Therapy with Arianna
From your perspective, what is therapy?
Therapy is a process through which we discover our true feelings about ourselves and those around us. It is a place to seek support and reassurance, as we explore the patterns that repeat in one’s life and how to slow undesirable patterns to a stop. At times, therapy can help us to shift our moods and help us lead more fulfilled lives.
Please share 2-3 anonymized examples of how the work can play out and/or look in the room
Patients generally come in looking to resolve an issue and we work on skills together to address that issue. At times, people do not come in with an “issue” but come in feeling out of sorts; together we work to solve that feeling.
Another group of people may come in knowing therapy helps people and that’s it. It’s hard to say what may come up because therapy is patient driven. What are you looking to change?
Are there any philosophies or values that inform your work that I should know about?
There is never a moment when it is too late to change or “fix” something. All that is required is the desire to change. Additionally, I seek to help others feel more at home in our society, which at times leaves us feeling confused or disenfranchised. The values of inclusion and community are strong influences in my work.
How much do you share about yourself during our time together and why?
I share some things about myself with patients, but I try not to overshare because we are here to discuss you- your needs, your struggles and not me. In order to keep focus on the patient and their emotions, I tend to share only when it’s necessary or appropriate.
How participatory are you during sessions?
Very participatory. I believe that best results come when the relationship between the therapist and the patient is strong. The more we know one another, the better I am able to tell how you typically react to situations. And this allows me to get a feel for how and why different things in life, outside of therapy, impact your behavior.
Do you assign homework, activities, or readings for me to do between sessions? Why or why not?
If the patient is seeking homework, I will sometimes assign it. However, I tend to not assign homework often, as my work and philosophy of therapy is based in the relationship between us and what happens in the room. I feel that we can only know our own mind and our true feelings when we have to describe them to another person.
How will our relationship be different than relationships I have with friends/loved ones?
There are more boundaries between us than there are likely to be in the relationships you have with loved ones. We are here to help you. Things about me wouldn’t always come into the room. We won’t follow one another on social media, and I will only know the things you tell me.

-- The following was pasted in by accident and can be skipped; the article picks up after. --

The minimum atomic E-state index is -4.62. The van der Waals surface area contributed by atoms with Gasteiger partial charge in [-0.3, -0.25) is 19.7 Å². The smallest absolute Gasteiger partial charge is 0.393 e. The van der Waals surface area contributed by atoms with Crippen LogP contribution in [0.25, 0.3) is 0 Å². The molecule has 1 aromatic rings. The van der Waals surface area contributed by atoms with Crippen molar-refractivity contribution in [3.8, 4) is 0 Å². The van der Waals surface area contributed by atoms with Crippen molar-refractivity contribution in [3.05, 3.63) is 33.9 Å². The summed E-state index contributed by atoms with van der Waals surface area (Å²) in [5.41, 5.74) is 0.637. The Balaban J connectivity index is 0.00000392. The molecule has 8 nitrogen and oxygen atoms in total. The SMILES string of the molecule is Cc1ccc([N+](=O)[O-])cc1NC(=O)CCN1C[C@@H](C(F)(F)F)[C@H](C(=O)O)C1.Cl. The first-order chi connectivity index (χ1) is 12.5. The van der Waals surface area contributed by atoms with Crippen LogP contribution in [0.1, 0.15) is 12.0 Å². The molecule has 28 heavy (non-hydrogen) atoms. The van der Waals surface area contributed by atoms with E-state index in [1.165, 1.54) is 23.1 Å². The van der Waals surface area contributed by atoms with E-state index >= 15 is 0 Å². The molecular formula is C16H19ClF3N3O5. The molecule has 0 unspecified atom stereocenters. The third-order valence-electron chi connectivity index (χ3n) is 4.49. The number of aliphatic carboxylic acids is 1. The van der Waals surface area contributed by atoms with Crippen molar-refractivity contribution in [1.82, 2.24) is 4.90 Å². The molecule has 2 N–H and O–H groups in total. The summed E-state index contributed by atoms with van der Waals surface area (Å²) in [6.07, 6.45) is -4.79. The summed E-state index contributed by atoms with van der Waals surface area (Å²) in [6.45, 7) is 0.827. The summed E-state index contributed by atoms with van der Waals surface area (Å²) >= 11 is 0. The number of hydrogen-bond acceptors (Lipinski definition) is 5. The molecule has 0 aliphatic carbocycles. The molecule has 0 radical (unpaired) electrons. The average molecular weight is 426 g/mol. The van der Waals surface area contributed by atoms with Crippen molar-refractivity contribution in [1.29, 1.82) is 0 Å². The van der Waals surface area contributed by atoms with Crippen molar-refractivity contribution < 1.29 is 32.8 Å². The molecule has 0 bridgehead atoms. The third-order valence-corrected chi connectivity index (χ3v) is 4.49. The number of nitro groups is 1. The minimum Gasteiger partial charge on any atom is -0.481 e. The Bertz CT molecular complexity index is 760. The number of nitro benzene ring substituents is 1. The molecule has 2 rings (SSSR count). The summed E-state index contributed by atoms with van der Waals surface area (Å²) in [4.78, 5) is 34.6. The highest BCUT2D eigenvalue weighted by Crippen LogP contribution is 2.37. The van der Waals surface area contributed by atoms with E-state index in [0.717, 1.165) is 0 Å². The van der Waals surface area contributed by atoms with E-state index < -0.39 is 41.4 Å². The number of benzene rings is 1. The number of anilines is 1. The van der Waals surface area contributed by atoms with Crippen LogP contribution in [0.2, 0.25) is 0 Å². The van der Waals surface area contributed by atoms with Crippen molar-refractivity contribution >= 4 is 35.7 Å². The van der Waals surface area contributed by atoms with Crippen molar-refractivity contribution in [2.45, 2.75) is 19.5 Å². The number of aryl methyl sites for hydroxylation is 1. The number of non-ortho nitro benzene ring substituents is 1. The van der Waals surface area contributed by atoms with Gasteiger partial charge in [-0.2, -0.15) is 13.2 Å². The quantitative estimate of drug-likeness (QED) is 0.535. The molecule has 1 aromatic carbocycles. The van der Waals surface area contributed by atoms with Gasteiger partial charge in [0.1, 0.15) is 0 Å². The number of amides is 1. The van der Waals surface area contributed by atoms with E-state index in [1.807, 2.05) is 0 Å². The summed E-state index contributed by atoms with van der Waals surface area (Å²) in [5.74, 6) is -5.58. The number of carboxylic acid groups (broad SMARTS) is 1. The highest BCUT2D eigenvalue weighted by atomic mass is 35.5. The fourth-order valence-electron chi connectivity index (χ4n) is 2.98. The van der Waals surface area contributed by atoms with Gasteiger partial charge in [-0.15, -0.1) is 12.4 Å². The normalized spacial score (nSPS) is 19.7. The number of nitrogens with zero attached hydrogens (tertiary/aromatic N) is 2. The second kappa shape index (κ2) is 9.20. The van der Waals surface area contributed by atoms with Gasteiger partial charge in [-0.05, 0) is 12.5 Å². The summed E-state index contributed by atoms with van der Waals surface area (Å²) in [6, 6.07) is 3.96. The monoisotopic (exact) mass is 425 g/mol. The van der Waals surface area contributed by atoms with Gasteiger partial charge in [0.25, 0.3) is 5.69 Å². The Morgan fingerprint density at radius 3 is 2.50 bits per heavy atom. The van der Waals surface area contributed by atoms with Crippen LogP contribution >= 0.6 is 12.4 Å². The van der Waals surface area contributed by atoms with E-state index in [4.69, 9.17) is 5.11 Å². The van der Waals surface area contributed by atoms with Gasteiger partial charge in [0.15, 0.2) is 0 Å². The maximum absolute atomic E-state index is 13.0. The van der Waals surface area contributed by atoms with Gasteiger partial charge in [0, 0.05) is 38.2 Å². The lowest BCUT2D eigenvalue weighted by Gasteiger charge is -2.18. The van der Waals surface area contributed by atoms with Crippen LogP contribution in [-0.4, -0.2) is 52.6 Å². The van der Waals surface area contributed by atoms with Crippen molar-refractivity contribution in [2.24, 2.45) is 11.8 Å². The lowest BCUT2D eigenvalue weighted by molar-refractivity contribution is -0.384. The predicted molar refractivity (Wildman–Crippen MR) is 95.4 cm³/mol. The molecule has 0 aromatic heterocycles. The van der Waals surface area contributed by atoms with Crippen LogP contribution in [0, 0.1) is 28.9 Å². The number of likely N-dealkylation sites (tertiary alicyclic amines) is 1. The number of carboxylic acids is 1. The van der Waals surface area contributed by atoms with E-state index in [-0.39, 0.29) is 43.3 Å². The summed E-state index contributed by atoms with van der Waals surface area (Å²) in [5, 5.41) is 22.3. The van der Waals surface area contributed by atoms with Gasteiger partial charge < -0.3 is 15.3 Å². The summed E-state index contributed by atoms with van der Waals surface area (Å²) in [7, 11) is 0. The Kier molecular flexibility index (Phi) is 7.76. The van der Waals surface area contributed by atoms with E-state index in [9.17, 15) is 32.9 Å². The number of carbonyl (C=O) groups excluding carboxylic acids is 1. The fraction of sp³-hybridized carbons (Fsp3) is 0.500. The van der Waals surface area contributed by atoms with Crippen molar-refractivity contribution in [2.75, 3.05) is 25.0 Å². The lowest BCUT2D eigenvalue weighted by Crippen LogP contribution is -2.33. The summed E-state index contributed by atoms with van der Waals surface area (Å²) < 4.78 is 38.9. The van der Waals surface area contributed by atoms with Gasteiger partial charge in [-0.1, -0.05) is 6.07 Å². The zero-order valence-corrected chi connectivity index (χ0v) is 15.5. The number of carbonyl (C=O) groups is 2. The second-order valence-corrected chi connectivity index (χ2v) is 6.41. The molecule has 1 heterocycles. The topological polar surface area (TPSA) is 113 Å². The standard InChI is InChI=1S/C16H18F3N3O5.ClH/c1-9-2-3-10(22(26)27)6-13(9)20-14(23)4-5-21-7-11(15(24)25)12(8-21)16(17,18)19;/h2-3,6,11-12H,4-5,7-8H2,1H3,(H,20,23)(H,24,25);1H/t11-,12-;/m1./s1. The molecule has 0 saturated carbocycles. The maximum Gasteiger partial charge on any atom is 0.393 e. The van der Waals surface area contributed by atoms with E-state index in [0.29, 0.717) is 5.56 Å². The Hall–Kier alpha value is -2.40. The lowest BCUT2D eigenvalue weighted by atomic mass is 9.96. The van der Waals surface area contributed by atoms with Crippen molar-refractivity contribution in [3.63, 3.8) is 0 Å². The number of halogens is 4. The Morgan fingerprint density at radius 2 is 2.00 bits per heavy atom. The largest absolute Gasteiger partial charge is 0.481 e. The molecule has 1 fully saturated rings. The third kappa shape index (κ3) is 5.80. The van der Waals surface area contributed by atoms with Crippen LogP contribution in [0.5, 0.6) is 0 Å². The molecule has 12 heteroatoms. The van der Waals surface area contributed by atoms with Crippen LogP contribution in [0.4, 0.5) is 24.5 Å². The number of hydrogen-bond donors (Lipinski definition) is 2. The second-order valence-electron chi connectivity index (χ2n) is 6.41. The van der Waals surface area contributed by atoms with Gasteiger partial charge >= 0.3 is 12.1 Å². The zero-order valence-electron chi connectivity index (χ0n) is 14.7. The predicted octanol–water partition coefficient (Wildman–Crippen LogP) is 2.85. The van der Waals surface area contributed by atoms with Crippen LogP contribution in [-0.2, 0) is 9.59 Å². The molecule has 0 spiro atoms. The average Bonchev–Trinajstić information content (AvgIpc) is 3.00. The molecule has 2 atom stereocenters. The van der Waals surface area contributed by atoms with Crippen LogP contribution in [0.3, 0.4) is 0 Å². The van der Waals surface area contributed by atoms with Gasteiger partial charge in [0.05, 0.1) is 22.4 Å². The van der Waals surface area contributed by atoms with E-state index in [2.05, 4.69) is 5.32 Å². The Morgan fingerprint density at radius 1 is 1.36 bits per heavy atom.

Also you’re paying me, and I hope you don’t have to pay your friends and family.
Is there ever a time when you would encourage me to leave or graduate? Or how do I know when it’s time to end or move on, or time to stay and explore more?
Yes, at times a patient has been encouraged to “graduate” from therapy, when the stated issue they came in with has been worked through.
I typically attempt to work with clients for 3-6 months after they have completed their initial goals, so that they can see and feel out if there are other issues they want help with. But yes, “graduation” has happened.
You will know how you feel. If you feel as if you are not getting anything from the sessions, I encourage you to explore that in session.
Where did you work before going into private practice?
I worked as an artist, and then a teacher before returning to school to become a therapist. I worked in public clinics before moving into private practice.
Have you received any particular training beyond your post-Bachelor’s training?
What led you to become a mental healthcare practitioner?
I lived overseas for a long time and the experience of being outside the “norm” led me to understand and empathize with all kinds of people.
What is the best part of the work for you?
The relationship between the patient and the therapist. The process of getting to know a person and having an impact on their lives is my favorite part. It’s a gift.
What is unique about the work you do, or how have you found your work to be different than your colleagues’?
I have an extremely engaged and warm style. I find that my personality and personable style helps patients feel comfortable with me.
How do you approach diversity in the room or working with clients who may come from a different background than you?
I think that the personal is political, and if we aren’t talking about politics or racial difference in therapy, where can we discuss them?
How can you tell if I am benefiting from working with you?
I can tell when a patient faces a challenge while engaged in therapy. The way they can manage things now, previous to how they would have managed it before is “proof” therapy is helping to make changes in their life.
How can you tell if I am feeling stuck, unseen, or unheard?
I can tell if a patient is stuck or feeling unseen or unheard based on the feeling in the room and what they are discussing. At times, a patient almost goes quiet- which can indicate they’re uncomfortable sharing or are worried it might not be accepted in the room. In this case I would approach it gently and with warmth but address it in the room.
How long should I commit to being in therapy, at least in the beginning?
I would say, at a minimum, commit to 6 months to a year. Therapy can be a process of self-discovery where on the road you discover more obstacles in your way than previously anticipated.
How should I prepare for my first session with you?
I would mentally prepare to talk about topics you maybe are not 100% comfortable talking about. I would also mentally prepare to discuss, “Why therapy now?”